Children often present to the emergency department (ED) for treatment of abuse-related injuries. ED healthcare providers (HCPs) do not consistently screen children for physical abuse, which may allow abuse to go undetected and increases the risk for re-injury and death. ED HCPs frequently cite lack of knowledge or confidence in screening for and detecting child physical abuse.
The purpose of this evidence-based quality improvement project was to implement a comprehensive screening program that included ED HCP education on child physical abuse, a systematic screening protocol, and use of the validated Escape Instrument. After a 20-minute educational session, there was a significant increase in ED HCP knowledge and confidence scores for child physical abuse screening and recognition (p < .001). There was no difference in diagnostic coding of child physical abuse by ED HCPs when evaluating a 30-day period before and after implementation of the screening protocol.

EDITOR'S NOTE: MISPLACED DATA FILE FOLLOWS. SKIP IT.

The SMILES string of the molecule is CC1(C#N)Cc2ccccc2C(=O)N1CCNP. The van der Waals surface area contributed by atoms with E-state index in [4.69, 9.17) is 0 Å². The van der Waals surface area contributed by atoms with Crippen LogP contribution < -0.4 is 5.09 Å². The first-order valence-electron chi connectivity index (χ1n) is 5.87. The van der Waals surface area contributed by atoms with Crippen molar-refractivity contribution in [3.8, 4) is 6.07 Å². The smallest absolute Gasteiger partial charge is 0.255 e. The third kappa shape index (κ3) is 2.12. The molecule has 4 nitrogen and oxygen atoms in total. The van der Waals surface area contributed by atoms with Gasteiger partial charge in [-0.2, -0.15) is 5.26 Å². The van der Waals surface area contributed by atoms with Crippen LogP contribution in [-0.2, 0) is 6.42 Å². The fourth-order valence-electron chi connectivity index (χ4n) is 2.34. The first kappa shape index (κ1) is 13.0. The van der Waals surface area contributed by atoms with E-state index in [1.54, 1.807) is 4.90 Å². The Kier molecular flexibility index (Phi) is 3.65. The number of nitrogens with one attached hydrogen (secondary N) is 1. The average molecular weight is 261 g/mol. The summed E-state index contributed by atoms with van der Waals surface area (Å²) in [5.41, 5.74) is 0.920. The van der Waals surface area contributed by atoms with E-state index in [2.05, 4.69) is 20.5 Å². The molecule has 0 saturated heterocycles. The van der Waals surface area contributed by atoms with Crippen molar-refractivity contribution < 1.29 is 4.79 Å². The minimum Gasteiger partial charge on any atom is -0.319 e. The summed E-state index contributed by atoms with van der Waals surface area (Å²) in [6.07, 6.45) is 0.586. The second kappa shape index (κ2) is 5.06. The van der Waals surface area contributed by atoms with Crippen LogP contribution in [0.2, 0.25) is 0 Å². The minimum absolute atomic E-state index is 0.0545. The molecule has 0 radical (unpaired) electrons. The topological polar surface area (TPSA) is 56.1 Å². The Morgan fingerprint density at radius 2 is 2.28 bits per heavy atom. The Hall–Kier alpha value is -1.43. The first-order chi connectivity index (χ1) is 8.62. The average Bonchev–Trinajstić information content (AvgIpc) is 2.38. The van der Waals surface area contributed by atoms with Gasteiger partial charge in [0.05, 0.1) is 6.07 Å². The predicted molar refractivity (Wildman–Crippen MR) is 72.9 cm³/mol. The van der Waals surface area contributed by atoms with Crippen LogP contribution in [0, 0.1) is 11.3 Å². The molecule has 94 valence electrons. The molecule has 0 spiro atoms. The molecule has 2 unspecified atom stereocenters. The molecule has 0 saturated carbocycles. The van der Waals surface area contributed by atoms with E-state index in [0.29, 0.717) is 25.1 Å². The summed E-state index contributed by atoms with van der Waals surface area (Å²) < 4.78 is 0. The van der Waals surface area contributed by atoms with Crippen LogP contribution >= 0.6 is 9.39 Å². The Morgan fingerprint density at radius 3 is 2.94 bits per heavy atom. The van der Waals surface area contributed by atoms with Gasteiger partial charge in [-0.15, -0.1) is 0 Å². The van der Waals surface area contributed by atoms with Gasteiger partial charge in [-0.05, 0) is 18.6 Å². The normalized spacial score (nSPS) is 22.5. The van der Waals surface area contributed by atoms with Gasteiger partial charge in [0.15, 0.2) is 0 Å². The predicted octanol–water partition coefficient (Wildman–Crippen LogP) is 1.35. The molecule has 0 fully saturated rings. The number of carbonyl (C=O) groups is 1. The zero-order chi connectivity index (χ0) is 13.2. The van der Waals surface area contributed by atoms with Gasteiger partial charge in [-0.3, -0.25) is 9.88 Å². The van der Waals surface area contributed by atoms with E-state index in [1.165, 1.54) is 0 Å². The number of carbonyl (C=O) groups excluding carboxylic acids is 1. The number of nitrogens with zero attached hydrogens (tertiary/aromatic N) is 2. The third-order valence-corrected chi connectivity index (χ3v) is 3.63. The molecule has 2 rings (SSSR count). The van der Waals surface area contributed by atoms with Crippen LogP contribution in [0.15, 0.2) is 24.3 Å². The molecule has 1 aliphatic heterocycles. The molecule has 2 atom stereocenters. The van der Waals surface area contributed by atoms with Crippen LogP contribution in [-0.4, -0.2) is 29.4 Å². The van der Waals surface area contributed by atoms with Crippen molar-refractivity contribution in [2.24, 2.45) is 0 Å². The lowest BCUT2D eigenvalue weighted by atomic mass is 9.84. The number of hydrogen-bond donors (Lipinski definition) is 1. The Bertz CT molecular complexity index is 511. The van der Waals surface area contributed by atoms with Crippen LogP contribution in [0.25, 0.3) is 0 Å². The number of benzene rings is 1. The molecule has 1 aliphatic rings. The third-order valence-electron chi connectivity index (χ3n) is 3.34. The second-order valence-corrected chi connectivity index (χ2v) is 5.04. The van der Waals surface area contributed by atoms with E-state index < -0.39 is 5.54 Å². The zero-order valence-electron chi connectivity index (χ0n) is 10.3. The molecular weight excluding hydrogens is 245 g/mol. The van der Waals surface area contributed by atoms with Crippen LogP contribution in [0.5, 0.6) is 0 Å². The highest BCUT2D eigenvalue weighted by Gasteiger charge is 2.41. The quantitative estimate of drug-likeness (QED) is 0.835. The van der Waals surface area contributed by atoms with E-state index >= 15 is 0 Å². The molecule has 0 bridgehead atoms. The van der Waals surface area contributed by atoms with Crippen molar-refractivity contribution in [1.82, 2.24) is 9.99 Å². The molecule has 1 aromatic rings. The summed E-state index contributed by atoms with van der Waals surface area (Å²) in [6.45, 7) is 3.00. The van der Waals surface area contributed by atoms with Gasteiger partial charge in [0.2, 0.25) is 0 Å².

In a follow-up survey, the Escape Instrument and educational session were the most reported screening facilitators, while transition to a new electronic health system was the most reported barrier. The results of this project support comprehensive ED screening programs as a method of improving HCP knowledge and confidence in screening for and recognizing child physical abuse. Future research should focus on the impact of screening on the diagnosis and treatment of child physical abuse. Efforts should also be made to standardize child abuse screening programs throughout all EDs, with the potential for spread to other settings.